The Delaware Municipal Court held its first Second Chance Week last month in which it gave individuals a chance to settle outstanding warrants, fees and court costs.
The court announced the event last month and said that between Aug. 22-26 individuals with outstanding cases and fines could pay the total fines and costs that they owed at sentencing and the court would waive collection costs and close their cases.
Magistrate Amanda Bunner said that during Second Chance Week, payments were made in 81 cases and 36 warrant hearings were scheduled. Bunner said Second Chance Week also gave individuals a chance to seal their case records, adding six cases were sealed and hearings were scheduled in seven more cases with applications filed for 41 more cases.
Bunner said she’s pleased with the results of the event.
“For a first attempt, we think it went very well,” she said. “We collected $30,000 in unpaid fines and costs. We feel it was a giant success.
“We are currently having discussions about if we’re going to do it again. It was successful in terms of people getting the opportunity to take responsibility for those unpaid cases and get those payments made and close those cases. That’s something we definitely want to give people the opportunity to do again. We just don’t know if the model will look exactly like this or if it will turn into something else.”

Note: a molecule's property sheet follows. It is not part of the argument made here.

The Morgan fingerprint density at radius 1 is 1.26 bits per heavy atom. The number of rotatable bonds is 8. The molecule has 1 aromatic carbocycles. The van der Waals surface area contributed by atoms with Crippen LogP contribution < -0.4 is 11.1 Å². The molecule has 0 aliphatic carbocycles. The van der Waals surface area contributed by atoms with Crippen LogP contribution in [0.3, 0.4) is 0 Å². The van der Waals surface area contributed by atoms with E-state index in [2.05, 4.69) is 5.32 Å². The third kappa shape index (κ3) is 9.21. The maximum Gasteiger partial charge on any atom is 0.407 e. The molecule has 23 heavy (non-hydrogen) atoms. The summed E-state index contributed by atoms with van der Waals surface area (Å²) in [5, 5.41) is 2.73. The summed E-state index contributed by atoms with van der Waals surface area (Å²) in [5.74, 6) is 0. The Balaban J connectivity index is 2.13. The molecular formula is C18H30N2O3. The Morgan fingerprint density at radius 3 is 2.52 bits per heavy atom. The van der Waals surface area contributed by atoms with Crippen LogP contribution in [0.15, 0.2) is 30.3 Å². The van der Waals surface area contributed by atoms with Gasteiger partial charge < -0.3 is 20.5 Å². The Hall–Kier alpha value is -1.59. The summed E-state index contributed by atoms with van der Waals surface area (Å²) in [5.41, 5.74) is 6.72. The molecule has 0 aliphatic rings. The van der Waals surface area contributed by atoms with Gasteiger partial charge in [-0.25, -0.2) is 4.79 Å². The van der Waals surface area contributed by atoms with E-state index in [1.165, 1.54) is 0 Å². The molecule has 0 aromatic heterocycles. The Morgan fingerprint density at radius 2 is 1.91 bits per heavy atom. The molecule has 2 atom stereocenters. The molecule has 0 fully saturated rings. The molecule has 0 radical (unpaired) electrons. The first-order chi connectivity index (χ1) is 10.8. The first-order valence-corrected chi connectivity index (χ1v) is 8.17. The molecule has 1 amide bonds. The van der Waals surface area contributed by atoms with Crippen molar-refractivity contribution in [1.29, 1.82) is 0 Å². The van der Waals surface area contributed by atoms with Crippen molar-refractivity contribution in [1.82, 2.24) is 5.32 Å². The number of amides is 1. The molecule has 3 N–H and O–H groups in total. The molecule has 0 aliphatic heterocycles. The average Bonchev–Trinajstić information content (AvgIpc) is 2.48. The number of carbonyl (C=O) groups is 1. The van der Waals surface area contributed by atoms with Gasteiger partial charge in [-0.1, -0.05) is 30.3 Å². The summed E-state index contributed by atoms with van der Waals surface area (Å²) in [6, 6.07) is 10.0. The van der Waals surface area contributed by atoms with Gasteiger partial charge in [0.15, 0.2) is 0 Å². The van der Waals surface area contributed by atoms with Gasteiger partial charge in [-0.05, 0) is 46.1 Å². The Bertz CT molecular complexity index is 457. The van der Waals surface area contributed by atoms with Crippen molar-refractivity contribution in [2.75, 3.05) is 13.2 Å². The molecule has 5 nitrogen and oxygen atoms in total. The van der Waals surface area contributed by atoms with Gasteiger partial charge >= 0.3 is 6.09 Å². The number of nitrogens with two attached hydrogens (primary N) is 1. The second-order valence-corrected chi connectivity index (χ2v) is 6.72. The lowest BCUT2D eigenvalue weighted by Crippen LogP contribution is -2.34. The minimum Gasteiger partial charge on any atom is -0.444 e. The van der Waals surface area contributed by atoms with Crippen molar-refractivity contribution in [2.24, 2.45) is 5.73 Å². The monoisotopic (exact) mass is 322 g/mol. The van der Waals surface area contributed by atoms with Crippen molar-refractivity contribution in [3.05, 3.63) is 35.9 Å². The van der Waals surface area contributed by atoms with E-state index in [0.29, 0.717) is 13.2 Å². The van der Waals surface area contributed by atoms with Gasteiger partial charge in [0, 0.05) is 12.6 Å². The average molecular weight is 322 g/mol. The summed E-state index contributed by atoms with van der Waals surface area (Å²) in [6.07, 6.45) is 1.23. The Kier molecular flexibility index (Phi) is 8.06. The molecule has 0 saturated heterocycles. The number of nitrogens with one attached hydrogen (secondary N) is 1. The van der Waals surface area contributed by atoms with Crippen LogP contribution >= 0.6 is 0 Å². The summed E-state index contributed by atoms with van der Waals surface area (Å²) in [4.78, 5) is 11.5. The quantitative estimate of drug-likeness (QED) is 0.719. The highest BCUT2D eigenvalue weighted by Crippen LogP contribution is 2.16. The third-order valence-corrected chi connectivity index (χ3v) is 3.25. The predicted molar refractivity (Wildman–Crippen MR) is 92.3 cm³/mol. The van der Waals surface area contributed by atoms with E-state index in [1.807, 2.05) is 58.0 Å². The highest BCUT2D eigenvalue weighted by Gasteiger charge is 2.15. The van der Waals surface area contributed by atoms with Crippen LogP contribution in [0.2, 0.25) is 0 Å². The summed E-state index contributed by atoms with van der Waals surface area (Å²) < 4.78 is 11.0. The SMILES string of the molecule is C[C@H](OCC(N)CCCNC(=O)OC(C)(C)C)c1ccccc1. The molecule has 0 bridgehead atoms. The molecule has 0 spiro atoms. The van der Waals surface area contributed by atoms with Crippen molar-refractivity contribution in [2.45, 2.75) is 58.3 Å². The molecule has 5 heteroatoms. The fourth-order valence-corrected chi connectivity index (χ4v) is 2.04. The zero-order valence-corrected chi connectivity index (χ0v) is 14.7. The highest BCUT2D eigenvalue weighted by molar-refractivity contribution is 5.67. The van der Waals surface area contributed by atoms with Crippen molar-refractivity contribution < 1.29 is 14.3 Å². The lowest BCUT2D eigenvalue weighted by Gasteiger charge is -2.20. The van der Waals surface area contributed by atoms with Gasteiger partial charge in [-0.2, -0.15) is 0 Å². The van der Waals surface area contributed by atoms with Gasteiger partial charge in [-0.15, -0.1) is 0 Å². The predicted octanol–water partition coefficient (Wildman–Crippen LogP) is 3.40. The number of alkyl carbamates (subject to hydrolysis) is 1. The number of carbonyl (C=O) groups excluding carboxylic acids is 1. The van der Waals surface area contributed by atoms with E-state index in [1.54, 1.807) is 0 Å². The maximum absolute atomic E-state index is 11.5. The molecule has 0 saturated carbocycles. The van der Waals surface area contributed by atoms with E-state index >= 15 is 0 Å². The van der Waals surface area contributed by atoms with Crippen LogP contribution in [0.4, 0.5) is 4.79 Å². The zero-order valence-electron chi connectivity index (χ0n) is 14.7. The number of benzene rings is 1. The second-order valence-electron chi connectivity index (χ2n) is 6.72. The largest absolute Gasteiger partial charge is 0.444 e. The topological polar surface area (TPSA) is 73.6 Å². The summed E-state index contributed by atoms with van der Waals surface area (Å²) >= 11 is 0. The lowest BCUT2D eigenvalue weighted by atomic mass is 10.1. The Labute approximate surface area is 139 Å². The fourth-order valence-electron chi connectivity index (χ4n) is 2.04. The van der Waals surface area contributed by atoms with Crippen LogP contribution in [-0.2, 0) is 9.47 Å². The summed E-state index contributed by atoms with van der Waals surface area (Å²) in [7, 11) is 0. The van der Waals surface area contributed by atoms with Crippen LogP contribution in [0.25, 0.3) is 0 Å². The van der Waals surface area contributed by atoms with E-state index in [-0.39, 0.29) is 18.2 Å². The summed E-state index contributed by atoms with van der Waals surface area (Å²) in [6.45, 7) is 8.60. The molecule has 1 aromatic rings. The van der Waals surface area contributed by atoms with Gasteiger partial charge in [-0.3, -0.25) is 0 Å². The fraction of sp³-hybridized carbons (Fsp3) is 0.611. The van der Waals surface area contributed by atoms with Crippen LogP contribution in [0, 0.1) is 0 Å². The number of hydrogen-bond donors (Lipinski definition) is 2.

Bunner said the court had anonymous comment cards available for participants, and the feedback received was mostly positive and constructive. She added one comment from an individual who resolved an outstanding warrant said, “Thank you for my second chance,” and a similar comment thanked the clerk staff and probation officer for their help in the case.
Bunner said one piece of feedback the court received is that individuals would like the event to last longer than a week.
The magistrate said she hopes to do similar events in the future to help resolve old cases.
“I’m really excited about the direction it’s taking the court in and excited to see people being actively engaged with the court on these old cases,” Bunner said. “A lot of these cases date back (more than a decade). These were things that were outstanding for a long time. Now these people aren’t looking over their shoulder anymore for law enforcement, and we’re not trying to collect on those cases anymore. All in all, I would say that is a success for everyone involved.”
During Second Chance Week, the court also had staff available from the court’s License Evaluation and Assessment Program (LEAP), which helps individuals charged with certain offenses get their driver’s license back. Bunner said seven licenses were restored during the event.